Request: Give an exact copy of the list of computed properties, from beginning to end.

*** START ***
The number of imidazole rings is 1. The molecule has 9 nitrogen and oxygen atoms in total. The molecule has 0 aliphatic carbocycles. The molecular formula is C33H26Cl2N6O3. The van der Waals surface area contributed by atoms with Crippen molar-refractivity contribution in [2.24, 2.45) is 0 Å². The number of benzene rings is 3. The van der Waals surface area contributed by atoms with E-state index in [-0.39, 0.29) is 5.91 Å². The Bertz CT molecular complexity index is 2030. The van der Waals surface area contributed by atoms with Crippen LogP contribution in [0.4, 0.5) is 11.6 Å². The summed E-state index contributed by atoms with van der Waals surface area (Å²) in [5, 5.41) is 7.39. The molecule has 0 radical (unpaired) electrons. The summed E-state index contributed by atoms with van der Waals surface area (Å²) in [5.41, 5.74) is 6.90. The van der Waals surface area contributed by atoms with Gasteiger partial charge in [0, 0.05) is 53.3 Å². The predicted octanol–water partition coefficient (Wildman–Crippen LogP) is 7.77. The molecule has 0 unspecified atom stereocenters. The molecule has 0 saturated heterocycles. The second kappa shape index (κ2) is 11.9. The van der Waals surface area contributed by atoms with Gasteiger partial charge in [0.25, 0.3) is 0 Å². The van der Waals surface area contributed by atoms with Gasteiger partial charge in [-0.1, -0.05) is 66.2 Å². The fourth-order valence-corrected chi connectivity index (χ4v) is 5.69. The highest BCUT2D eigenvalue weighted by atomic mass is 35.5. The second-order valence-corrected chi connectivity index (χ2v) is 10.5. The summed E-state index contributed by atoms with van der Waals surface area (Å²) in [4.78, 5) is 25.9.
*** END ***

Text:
The number of imidazole rings is 1. The molecule has 9 nitrogen and oxygen atoms in total. The molecule has 0 aliphatic carbocycles. The molecular formula is C33H26Cl2N6O3. The van der Waals surface area contributed by atoms with Crippen molar-refractivity contribution in [2.24, 2.45) is 0 Å². The number of benzene rings is 3. The van der Waals surface area contributed by atoms with E-state index in [-0.39, 0.29) is 5.91 Å². The Bertz CT molecular complexity index is 2030. The van der Waals surface area contributed by atoms with Crippen LogP contribution in [0.4, 0.5) is 11.6 Å². The summed E-state index contributed by atoms with van der Waals surface area (Å²) in [5, 5.41) is 7.39. The molecule has 0 radical (unpaired) electrons. The summed E-state index contributed by atoms with van der Waals surface area (Å²) in [5.41, 5.74) is 6.90. The van der Waals surface area contributed by atoms with Gasteiger partial charge in [0, 0.05) is 53.3 Å². The predicted octanol–water partition coefficient (Wildman–Crippen LogP) is 7.77. The molecule has 0 unspecified atom stereocenters. The molecule has 0 saturated heterocycles. The second kappa shape index (κ2) is 11.9. The van der Waals surface area contributed by atoms with Gasteiger partial charge in [0.25, 0.3) is 0 Å². The van der Waals surface area contributed by atoms with Gasteiger partial charge in [-0.1, -0.05) is 66.2 Å². The fourth-order valence-corrected chi connectivity index (χ4v) is 5.69. The highest BCUT2D eigenvalue weighted by atomic mass is 35.5. The second-order valence-corrected chi connectivity index (χ2v) is 10.5. The summed E-state index contributed by atoms with van der Waals surface area (Å²) in [4.78, 5) is 25.9.